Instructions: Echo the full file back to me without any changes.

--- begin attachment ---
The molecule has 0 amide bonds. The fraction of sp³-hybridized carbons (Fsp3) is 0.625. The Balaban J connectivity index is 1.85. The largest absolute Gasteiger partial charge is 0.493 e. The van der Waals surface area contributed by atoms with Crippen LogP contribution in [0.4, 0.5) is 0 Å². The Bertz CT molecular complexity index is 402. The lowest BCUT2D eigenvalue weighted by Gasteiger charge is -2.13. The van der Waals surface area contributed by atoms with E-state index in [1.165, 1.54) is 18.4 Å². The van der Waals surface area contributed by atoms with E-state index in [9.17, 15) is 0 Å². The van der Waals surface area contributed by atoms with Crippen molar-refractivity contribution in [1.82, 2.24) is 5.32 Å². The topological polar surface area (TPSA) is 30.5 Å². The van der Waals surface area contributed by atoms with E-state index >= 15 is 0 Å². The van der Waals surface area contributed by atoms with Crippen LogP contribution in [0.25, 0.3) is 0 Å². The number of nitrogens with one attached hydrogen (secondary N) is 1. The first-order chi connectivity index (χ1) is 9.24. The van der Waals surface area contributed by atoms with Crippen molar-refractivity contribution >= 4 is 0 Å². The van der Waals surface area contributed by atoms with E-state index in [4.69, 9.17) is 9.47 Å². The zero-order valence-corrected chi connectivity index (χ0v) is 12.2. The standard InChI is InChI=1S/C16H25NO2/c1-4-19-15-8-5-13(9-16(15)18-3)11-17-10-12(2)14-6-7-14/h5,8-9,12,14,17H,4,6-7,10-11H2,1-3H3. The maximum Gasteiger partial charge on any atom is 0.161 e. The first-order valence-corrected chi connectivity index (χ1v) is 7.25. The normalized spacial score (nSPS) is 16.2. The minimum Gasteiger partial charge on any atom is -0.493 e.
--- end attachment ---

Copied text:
The molecule has 0 amide bonds. The fraction of sp³-hybridized carbons (Fsp3) is 0.625. The Balaban J connectivity index is 1.85. The largest absolute Gasteiger partial charge is 0.493 e. The van der Waals surface area contributed by atoms with Crippen LogP contribution in [0.4, 0.5) is 0 Å². The Bertz CT molecular complexity index is 402. The lowest BCUT2D eigenvalue weighted by Gasteiger charge is -2.13. The van der Waals surface area contributed by atoms with E-state index in [1.165, 1.54) is 18.4 Å². The van der Waals surface area contributed by atoms with E-state index in [9.17, 15) is 0 Å². The van der Waals surface area contributed by atoms with Crippen molar-refractivity contribution in [1.82, 2.24) is 5.32 Å². The topological polar surface area (TPSA) is 30.5 Å². The van der Waals surface area contributed by atoms with E-state index >= 15 is 0 Å². The van der Waals surface area contributed by atoms with Crippen LogP contribution in [0.25, 0.3) is 0 Å². The number of nitrogens with one attached hydrogen (secondary N) is 1. The first-order chi connectivity index (χ1) is 9.24. The van der Waals surface area contributed by atoms with Crippen molar-refractivity contribution >= 4 is 0 Å². The van der Waals surface area contributed by atoms with E-state index in [4.69, 9.17) is 9.47 Å². The zero-order valence-corrected chi connectivity index (χ0v) is 12.2. The standard InChI is InChI=1S/C16H25NO2/c1-4-19-15-8-5-13(9-16(15)18-3)11-17-10-12(2)14-6-7-14/h5,8-9,12,14,17H,4,6-7,10-11H2,1-3H3. The maximum Gasteiger partial charge on any atom is 0.161 e. The first-order valence-corrected chi connectivity index (χ1v) is 7.25. The normalized spacial score (nSPS) is 16.2. The minimum Gasteiger partial charge on any atom is -0.493 e.